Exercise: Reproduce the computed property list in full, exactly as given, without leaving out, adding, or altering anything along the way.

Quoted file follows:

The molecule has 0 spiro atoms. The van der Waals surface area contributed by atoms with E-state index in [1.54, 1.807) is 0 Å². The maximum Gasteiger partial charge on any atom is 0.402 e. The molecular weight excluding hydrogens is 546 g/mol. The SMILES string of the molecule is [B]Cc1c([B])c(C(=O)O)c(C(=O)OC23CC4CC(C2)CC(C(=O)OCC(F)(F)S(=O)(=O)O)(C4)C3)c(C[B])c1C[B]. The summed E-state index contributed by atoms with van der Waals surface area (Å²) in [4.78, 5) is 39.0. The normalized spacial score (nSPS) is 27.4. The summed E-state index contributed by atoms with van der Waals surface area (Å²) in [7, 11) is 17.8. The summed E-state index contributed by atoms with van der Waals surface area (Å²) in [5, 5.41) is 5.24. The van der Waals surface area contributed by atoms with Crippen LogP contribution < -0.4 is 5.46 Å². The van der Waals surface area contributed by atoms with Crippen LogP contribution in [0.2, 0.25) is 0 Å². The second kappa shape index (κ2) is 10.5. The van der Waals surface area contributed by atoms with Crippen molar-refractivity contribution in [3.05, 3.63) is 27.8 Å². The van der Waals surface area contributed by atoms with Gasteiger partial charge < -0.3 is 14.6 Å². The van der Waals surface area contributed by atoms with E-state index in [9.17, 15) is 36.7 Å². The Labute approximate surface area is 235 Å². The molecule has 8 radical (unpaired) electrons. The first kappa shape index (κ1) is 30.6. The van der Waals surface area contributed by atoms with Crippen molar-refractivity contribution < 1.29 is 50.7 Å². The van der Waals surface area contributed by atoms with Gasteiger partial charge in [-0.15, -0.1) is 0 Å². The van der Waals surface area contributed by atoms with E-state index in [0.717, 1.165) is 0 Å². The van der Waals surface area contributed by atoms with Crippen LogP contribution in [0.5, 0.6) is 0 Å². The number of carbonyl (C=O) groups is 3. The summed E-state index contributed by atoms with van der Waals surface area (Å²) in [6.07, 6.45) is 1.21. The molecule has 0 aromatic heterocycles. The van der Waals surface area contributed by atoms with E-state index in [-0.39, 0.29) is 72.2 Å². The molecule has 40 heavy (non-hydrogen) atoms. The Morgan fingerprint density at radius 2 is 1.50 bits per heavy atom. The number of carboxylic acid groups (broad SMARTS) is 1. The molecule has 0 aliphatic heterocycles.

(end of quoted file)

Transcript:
The molecule has 0 spiro atoms. The van der Waals surface area contributed by atoms with E-state index in [1.54, 1.807) is 0 Å². The maximum Gasteiger partial charge on any atom is 0.402 e. The molecular weight excluding hydrogens is 546 g/mol. The SMILES string of the molecule is [B]Cc1c([B])c(C(=O)O)c(C(=O)OC23CC4CC(C2)CC(C(=O)OCC(F)(F)S(=O)(=O)O)(C4)C3)c(C[B])c1C[B]. The summed E-state index contributed by atoms with van der Waals surface area (Å²) in [4.78, 5) is 39.0. The normalized spacial score (nSPS) is 27.4. The summed E-state index contributed by atoms with van der Waals surface area (Å²) in [7, 11) is 17.8. The summed E-state index contributed by atoms with van der Waals surface area (Å²) in [5, 5.41) is 5.24. The van der Waals surface area contributed by atoms with Crippen LogP contribution < -0.4 is 5.46 Å². The van der Waals surface area contributed by atoms with Crippen LogP contribution in [0.2, 0.25) is 0 Å². The second kappa shape index (κ2) is 10.5. The van der Waals surface area contributed by atoms with Crippen molar-refractivity contribution in [3.05, 3.63) is 27.8 Å². The van der Waals surface area contributed by atoms with Gasteiger partial charge < -0.3 is 14.6 Å². The van der Waals surface area contributed by atoms with E-state index in [9.17, 15) is 36.7 Å². The Labute approximate surface area is 235 Å². The molecule has 8 radical (unpaired) electrons. The first kappa shape index (κ1) is 30.6. The van der Waals surface area contributed by atoms with Crippen molar-refractivity contribution < 1.29 is 50.7 Å². The van der Waals surface area contributed by atoms with Gasteiger partial charge in [-0.15, -0.1) is 0 Å². The van der Waals surface area contributed by atoms with E-state index in [0.717, 1.165) is 0 Å². The van der Waals surface area contributed by atoms with Crippen LogP contribution in [0.5, 0.6) is 0 Å². The number of carbonyl (C=O) groups is 3. The summed E-state index contributed by atoms with van der Waals surface area (Å²) in [6.07, 6.45) is 1.21. The molecule has 0 aromatic heterocycles. The van der Waals surface area contributed by atoms with E-state index in [-0.39, 0.29) is 72.2 Å². The molecule has 40 heavy (non-hydrogen) atoms. The Morgan fingerprint density at radius 2 is 1.50 bits per heavy atom. The number of carboxylic acid groups (broad SMARTS) is 1. The molecule has 0 aliphatic heterocycles.